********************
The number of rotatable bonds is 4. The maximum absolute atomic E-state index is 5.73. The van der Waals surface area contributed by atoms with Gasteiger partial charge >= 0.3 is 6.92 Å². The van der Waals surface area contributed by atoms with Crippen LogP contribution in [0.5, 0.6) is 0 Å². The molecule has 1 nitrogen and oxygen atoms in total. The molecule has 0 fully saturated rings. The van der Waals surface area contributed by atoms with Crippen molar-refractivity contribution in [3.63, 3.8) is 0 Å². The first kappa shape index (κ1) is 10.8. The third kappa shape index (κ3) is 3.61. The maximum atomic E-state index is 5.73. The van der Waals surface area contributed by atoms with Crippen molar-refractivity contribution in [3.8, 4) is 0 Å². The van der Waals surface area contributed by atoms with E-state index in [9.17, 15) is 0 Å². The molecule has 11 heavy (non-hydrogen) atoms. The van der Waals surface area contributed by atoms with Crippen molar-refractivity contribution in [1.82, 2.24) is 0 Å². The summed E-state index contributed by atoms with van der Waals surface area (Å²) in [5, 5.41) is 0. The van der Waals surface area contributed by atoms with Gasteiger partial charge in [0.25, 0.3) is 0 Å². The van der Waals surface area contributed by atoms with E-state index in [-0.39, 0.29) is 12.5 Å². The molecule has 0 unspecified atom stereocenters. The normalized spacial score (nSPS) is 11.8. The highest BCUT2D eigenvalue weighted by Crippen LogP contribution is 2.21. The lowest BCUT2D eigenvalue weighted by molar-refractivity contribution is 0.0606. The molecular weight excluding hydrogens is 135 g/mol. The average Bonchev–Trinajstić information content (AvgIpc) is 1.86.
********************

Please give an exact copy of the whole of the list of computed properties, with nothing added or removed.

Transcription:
The number of rotatable bonds is 4. The maximum absolute atomic E-state index is 5.73. The van der Waals surface area contributed by atoms with Gasteiger partial charge >= 0.3 is 6.92 Å². The van der Waals surface area contributed by atoms with Crippen LogP contribution in [0.5, 0.6) is 0 Å². The molecule has 1 nitrogen and oxygen atoms in total. The molecule has 0 fully saturated rings. The van der Waals surface area contributed by atoms with Crippen molar-refractivity contribution in [3.63, 3.8) is 0 Å². The first kappa shape index (κ1) is 10.8. The third kappa shape index (κ3) is 3.61. The maximum atomic E-state index is 5.73. The van der Waals surface area contributed by atoms with Crippen molar-refractivity contribution in [3.8, 4) is 0 Å². The van der Waals surface area contributed by atoms with E-state index in [9.17, 15) is 0 Å². The molecule has 11 heavy (non-hydrogen) atoms. The van der Waals surface area contributed by atoms with Crippen molar-refractivity contribution in [1.82, 2.24) is 0 Å². The summed E-state index contributed by atoms with van der Waals surface area (Å²) in [5, 5.41) is 0. The van der Waals surface area contributed by atoms with Gasteiger partial charge in [0.25, 0.3) is 0 Å². The van der Waals surface area contributed by atoms with E-state index in [-0.39, 0.29) is 12.5 Å². The molecule has 0 unspecified atom stereocenters. The normalized spacial score (nSPS) is 11.8. The highest BCUT2D eigenvalue weighted by Crippen LogP contribution is 2.21. The lowest BCUT2D eigenvalue weighted by molar-refractivity contribution is 0.0606. The molecular weight excluding hydrogens is 135 g/mol. The average Bonchev–Trinajstić information content (AvgIpc) is 1.86.